High court refuses to hear DuPont appeal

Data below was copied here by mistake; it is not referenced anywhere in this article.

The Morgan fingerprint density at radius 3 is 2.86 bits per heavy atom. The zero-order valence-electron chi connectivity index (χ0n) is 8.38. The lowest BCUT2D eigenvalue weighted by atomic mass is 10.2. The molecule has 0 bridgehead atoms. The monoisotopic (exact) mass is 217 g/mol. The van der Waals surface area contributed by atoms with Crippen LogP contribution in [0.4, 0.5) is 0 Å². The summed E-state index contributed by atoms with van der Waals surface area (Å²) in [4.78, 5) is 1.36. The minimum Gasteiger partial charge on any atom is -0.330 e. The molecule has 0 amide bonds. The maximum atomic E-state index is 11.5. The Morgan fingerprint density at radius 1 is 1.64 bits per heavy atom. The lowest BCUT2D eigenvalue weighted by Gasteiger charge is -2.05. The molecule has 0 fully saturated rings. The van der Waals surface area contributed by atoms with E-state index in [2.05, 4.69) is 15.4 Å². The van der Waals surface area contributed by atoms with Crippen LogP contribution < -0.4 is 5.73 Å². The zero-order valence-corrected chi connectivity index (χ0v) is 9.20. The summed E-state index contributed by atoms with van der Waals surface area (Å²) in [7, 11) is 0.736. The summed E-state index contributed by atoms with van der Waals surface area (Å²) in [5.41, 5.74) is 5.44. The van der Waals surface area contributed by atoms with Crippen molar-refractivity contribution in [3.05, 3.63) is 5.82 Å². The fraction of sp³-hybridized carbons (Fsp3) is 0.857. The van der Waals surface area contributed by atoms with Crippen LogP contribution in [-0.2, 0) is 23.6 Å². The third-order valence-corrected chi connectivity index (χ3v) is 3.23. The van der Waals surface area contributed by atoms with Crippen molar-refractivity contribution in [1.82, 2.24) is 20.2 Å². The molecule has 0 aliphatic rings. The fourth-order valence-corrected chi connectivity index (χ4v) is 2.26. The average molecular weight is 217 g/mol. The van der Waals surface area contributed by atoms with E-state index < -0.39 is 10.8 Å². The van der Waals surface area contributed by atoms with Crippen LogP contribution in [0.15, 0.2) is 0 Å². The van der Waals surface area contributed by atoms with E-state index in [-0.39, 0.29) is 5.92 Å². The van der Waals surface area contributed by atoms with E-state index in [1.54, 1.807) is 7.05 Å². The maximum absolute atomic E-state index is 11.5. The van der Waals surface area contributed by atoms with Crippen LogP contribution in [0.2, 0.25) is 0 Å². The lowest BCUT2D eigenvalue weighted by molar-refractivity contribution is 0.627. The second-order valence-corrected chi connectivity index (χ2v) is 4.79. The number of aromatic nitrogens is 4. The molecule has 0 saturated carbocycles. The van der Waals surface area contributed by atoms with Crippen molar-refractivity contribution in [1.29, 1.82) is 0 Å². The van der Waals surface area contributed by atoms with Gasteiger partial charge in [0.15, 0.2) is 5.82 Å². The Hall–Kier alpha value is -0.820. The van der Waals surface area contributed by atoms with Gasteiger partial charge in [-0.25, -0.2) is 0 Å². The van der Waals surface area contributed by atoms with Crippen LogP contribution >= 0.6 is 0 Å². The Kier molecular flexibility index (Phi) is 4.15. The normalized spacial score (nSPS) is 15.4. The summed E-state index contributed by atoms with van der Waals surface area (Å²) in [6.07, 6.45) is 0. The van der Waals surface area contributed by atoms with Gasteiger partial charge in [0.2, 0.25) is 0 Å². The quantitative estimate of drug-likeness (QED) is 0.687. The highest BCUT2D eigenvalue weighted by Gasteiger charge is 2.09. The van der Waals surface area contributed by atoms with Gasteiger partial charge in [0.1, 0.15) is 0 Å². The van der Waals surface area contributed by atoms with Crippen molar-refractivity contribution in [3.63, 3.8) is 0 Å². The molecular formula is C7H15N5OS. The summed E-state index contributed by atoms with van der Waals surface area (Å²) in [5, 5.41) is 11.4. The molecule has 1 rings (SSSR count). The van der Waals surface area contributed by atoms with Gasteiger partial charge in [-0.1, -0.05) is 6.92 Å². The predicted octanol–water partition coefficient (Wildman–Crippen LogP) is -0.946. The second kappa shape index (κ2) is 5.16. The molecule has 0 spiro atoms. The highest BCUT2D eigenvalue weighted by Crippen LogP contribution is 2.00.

The Associated Press reports that the U.S. Supreme Court refused without comment Monday to hear the DuPont Co.''s appeal of a lower court ruling that allowed six Hawaii plant growers to bring racketeering and fraud charges against the company for crop damage allegedly stemming from the use of the contaminated fungicide Benlate. DuPont appealed to the Supreme Court after a three-judge panel of the U.S. Ninth Circuit Court of Appeals voted unanimously in December to reinstate the suit against DuPont, reversing a federal judge''s decision. DuPont''s failure to persuade the Supreme Court to accept the case follows the appeal court''s rejection of the company''s motions to rehear the case or stay its decision. The case dates to 1994, when the Hawaii growers settled with DuPont for a combined $10 million in product liability cases before learning that the company withheld evidence of widespread contamination of Benlate with the herbicide sulfonylureas. The growers later filed suit after test data showing problems with the fungicide surfaced in other Benlate lawsuits. DuPont, which began manufacturing Benlate in the 1950s, decided to halt production in 2001 in the face of mounting crop damage claims. The company has paid more than $1 billion in settlements and legal fees on damage claims associated with Benlate. Last month, a Florida jury awarded tens of millions of dollars to a group of Costa Rican fern growers who argued that Benlate had damaged the ferns'' underground stem systems, resulting in annual crop losses that continued for years. DuPont said it would appeal that verdict. Last year, DuPont resolved 30 lawsuits involving Benlate, which has been the source of hundreds of lawsuits. In Delaware, one of three cases alleging that Benlate causes birth defects is pending before the state Supreme Court.